Safety of U.P. 200 defended by mushers, race officials
MARQUETTE – The Upper Peninsula Sled Dog Association is clearing the air over the causes of an accident during the U.P. 200 that killed one dog and seriously injured two others.
UPSDA President Pat Torreano said accusations she’s heard of an unsafe race are simply unfounded.
“It’s dog mushing, and I don’t want to make light of that, but it’s dog mushing and mushers go through rocks and gravel in places – not this year – they wrap themselves around trees,” Torreano said, referring to a musher who pulled out of the race before Friday because of injuries he sustained while training with his dogs at home.
The dog that was killed and the two injured were running with the team of musher Frank Moe of Bemidji, Minn. The team was crossing M-28 at about 5:30 a.m. Sunday, having just left the Wetmore checkpoint, when the dog team was struck by a pickup truck driven by an unidentified Canadian man.
After investigating the incident, Michigan State Police found no one to be at fault and no citations were issued.
“We always look to make it better and our critics out there who say we don’t know how to run a dog race are very hurtful, because these volunteers work their hearts out. They were all in tears,” Torreano said. “There was not a musher there who faulted us in any way, or who faulted Frank in any way. It simply was an accident. It’s over. We move on. We try to improve and most of the mushers I spoke to are back next year.”
The mushers involved in the Iditarod-qualifying race are rallying around the association.
Following the conclusion of the U.P. 200 Championship banquet Monday morning, the mushers gathered to discuss the race – what worked, what didn’t and what could be improved for next year.
Conversation quickly turned to the accident involving Moe and his sled dog team.
“Frank Moe and his team are part of the U.P. 200 family,” said Zoya DeNure, a musher from Delta Junction, Alaska, who placed sixth in the 240-mile-long race. “We all love dogs and we all love racing and that’s why we’re all here. So we don’t want to see anything like that happen.”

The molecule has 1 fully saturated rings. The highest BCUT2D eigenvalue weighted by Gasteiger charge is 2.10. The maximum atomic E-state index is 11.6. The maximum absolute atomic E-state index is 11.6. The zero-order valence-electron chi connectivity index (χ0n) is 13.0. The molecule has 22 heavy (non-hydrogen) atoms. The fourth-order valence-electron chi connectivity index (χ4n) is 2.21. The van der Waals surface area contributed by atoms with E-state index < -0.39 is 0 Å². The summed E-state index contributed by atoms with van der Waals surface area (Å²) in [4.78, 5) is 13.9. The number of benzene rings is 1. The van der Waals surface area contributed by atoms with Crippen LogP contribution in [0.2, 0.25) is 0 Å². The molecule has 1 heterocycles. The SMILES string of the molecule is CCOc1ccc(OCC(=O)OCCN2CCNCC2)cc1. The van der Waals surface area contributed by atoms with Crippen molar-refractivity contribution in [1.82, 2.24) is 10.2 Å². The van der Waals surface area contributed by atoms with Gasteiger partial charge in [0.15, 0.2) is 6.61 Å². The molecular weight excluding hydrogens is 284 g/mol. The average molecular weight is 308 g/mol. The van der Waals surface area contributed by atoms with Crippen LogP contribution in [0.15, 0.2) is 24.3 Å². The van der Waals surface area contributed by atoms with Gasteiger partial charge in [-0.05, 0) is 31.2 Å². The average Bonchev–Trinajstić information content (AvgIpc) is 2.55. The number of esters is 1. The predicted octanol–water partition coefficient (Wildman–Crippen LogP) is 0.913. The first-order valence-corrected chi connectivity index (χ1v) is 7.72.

DeNure said the mushers believed the trail was made as safe as possible for a sport that can turn dangerous in an instant.
“There is no lack of support for this race,” DeNure said. “I’d come back in a heartbeat. …
“(The accident) makes me, as a musher, say, ‘Wow.’ It brings you back to reality that this can happen to anybody.”
DeNure said the mushers agreed more lights at the M-28 intersection would be helpful, along with a reminder to mushers that, as they leave the Wetmore checkpoint, a road crossing is fast approaching.
DeNure said she did not believe the U.P. 200 was any more dangerous than other sled dog races, a point Torreano said many mushers made to her on Sunday.
“They were very emphatic about that,” Torreano said. “After the banquet, many, many of them came up to me and reassuringly said ‘Accidents happen.’ And that’s what the police said. It’s an accident. … There’s accidents in every sport. Every musher there did not feel that our race is more dangerous than any other race in the United States.
“We are very sorry for Frank. I can’t even imagine how he feels about losing a dog and having two so badly injured. But, they are recovering. Those tails are wagging, and that’s a big thing.”
Torreano said the dogs were being treated at the Gwinn-Sawyer Veterinary Clinic.
Jackie Stark can be reached at 906-228-2500, ext. 242.